The Twitter Creationist Time Machine!

It’s reassuring to know that it’s not just other atheists who hate me, but that I also still piss off the creationists. In addition to the mob of atheist dudebros howling at my door, there has been a recent resurgence of creationist loonietarianism in my email. It seems to have been triggered by a Seventh Day Adventist pastor, Doug Batchelor.

SDAs are really among the battiest of the batty; their young earth creationism isn’t simply a product of ignorance and gullibility, but is literally enforced doctrine. They had a nineteenth century prophetess, Ellen White, who insisted that she had seen in a vision that God created the whole world in precisely six days, six thousand years ago, and therefore you must believe it (SDA PDF). Would Ellen White lie, or be deluded?

By the way, if you want to drive a non-SDA creationist nuts, just point out to them that their literal creationism is derived in a clear and unambiguous historical lineage from Ellen White, by way of George McCready Price, into the 1961 book The Genesis Flood, and that their creationist views are therefore simply the doctrine of a heretical Christian sect that they probably despise.

Anyway, Batchelor sent me a link that would refute evolution.

Evolution fails the science test.

It was weird. First thing: it’s written by an SDA minister, Joe Crews, who died in 1994…so you can guess it’s already a lot out of date. And then, reading it, it consists largely of quote mining a lot of scientists. These scientists:

Louis Pasteur (1822-1895)
George Wald (1906-1997)
Charles Eugene Guye (1866-1942)
Julian Huxley (1887-1975)
Ernst Mayr (1904-2005)
George Gaylord Simpson (1902-1984)
Daniel Axelrod (1910-1998)
Austin Clark (1880-1954)
Marshall Kay (1904-1975)
Edwin Colbert (1905-2001)

Notice the dates? They’re all as dead as the author. Most of the cited quotes are from the 1950s or earlier, so they predate modern molecular biology and genetics. So this is already like kicking a corpse — it’s a collection of creationist misconceptions, and they’re also really old. This corpse isn’t just dead, it’s decayed. I’m not even pushing around bones, but just sweeping up dust in a coffin.

I’m just going to zip through his major points really fast, because the 1950s were a rather ugly era, and I don’t want to hang around there. Seriously, I was born then, and I spent the whole last bit of the decade squalling and crying and pooping my diaper, so get me outta there.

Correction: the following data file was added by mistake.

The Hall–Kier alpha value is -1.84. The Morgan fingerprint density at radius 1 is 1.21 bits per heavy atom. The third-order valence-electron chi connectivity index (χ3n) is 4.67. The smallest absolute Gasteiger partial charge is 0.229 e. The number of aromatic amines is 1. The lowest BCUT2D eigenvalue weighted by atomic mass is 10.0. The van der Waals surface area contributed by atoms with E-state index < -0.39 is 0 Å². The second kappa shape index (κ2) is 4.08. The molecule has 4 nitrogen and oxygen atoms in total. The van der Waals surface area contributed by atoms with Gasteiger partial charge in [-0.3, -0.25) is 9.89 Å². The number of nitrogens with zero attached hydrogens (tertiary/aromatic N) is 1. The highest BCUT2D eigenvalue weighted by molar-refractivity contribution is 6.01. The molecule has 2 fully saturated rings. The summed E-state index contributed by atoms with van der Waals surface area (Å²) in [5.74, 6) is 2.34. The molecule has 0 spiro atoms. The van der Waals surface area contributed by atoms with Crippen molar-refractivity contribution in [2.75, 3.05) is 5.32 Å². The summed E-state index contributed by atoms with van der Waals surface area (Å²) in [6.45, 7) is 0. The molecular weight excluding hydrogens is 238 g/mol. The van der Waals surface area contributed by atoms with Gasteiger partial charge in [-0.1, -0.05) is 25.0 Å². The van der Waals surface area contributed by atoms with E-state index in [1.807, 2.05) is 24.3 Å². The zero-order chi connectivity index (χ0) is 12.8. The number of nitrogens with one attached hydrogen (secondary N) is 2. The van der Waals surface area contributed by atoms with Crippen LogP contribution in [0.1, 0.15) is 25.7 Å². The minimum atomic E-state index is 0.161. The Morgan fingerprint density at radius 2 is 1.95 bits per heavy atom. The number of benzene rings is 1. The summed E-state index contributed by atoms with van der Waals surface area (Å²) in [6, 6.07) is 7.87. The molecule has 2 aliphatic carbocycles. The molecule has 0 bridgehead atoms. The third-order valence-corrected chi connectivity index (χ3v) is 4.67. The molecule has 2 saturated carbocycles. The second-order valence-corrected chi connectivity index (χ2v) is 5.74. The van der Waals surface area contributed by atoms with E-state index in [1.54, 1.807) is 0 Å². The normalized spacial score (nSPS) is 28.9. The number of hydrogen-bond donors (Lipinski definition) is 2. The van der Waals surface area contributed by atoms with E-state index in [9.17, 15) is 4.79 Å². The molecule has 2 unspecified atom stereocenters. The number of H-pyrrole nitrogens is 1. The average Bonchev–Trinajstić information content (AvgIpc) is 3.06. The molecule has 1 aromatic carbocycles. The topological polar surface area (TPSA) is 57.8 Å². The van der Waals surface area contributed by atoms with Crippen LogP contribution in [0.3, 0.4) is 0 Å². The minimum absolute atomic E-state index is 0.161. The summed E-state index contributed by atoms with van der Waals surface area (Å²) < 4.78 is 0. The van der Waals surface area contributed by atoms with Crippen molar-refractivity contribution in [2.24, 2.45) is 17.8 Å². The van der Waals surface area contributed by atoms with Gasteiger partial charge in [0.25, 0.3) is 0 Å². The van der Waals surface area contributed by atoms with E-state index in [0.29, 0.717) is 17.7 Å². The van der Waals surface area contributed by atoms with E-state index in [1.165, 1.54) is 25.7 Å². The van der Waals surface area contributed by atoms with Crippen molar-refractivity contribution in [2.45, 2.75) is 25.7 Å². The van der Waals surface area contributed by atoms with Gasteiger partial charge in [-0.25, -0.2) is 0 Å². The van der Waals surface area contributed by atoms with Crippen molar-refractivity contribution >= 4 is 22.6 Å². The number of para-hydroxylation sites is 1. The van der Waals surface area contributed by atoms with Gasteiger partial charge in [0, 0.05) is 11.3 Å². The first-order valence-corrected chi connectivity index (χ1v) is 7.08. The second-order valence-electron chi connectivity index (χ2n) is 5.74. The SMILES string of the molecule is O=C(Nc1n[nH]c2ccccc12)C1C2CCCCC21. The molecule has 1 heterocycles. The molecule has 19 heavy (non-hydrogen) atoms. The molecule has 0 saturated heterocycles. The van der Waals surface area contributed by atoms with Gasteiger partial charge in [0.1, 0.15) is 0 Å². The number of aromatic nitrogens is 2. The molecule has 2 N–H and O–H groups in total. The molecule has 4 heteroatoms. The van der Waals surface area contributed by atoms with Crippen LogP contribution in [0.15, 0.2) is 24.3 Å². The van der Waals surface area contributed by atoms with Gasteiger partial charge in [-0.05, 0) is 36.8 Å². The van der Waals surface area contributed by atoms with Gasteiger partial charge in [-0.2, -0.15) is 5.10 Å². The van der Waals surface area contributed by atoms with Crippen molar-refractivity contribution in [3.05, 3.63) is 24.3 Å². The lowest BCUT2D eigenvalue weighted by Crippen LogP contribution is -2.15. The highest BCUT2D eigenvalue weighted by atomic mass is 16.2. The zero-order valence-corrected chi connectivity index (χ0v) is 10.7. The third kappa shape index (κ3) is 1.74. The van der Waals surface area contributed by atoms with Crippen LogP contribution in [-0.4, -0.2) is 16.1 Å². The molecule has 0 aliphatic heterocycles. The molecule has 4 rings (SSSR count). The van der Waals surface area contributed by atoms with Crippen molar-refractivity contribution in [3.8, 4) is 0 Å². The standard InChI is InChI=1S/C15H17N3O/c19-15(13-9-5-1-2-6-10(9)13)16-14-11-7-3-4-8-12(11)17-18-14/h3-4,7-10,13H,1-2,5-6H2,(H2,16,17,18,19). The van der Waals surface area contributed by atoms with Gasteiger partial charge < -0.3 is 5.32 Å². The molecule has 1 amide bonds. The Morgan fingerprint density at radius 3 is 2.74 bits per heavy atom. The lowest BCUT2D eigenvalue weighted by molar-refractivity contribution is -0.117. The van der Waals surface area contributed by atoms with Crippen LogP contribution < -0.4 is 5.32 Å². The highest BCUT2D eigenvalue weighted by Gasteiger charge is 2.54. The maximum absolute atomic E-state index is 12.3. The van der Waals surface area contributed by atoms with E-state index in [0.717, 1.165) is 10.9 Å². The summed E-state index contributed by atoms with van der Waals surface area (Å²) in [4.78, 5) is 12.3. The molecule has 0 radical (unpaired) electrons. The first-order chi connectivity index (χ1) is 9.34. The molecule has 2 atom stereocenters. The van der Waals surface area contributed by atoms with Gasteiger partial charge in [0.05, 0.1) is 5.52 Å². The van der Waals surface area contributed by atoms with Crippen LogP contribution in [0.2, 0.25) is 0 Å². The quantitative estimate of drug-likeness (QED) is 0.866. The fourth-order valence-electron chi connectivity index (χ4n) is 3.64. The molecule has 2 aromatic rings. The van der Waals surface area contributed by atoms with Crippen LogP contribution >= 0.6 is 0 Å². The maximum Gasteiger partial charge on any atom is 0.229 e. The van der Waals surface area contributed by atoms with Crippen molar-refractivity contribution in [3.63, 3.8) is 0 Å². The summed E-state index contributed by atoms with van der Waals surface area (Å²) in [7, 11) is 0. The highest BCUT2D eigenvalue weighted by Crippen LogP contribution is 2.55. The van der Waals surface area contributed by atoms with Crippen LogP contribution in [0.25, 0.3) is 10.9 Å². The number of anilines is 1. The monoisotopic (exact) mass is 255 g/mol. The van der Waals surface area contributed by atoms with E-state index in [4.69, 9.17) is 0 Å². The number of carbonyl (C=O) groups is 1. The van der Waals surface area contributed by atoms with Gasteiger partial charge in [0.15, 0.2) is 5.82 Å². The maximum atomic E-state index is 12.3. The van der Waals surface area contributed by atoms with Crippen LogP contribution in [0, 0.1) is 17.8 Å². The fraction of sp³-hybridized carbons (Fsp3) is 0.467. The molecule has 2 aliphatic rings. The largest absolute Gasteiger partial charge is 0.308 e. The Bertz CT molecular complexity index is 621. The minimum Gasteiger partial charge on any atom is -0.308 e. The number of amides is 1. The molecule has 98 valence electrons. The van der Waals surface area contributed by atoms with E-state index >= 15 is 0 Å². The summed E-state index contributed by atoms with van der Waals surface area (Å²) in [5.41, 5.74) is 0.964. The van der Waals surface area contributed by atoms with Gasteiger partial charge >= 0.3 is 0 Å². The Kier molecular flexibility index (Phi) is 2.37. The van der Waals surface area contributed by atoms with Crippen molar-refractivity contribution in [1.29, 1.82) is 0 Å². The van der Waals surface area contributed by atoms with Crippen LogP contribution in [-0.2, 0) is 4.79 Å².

Louis Pasteur disproved spontaneous generation, therefore life could not have ever come from non-life. Nope. If you’re going to play logic games and insist that every statement has to be universally and eternally true, then realize this: we all know that it can’t have always been true. There had to be a time when non-life transformed into life. Creationists think it was a magic, instantaneous zot from God; rational people think it was a gradual process of chemistry and ancient geochemical conditions spanning a hundred million years or more, and point to the evidence of Earth’s changing chemistry about 4 billion years ago. To people who think the earth is only 6,000 years old. It’s kind of futile, isn’t it?

Life is too improbable to have ever evolved. Creationists don’t understand math. Ian Musgrave explained this well several years ago.

Mutations can’t have a positive effect. Oh, yeah? Here’s a list. I also have to point out some of the unintentionally funny things creationists say:

Every species has its own particular number of chromosomes that contain the genes. Within every human being are 46 chromosomes containing an estimated 100,000 genes, each one of which is able to affect in some way the size, color, texture, or quality of the individual.

The number is way off — it’s about 20,000 genes — but I was most amused by the reduction of what genes do to that peculiar list. So it’s kind of like buying a carpet, I guess.

No transitional fossils. Oh, please. Nowadays all you have to do is go to wikipedia.

The pre-Cambrian strata are completely devoid of fossils. Wasn’t I writing about pre-Cambrian fossils just yesterday? What about the Ediacaran fauna?

Uniformitarianism doesn’t apply, because oil isn’t being formed right now. All oil deposits were created in the Flood. But peat, coal, and oil are forming today — it’s just slow, and requires millions of years to accumulate appreciable amounts.

Crews doesn’t understand natural selection. This part is just incoherent.

“Natural selection” is a coined phrase of the evolutionist to describe the survival of the fittest. Simply stated, it is the natural process that enables the strongest of each generation to survive and the weaker, more poorly adjusted ones to die out. The assumption of evolution is that since only the strongest survive to father the next generation, the species will gradually improve, even advancing into other more highly developed states on the evolutionary scale.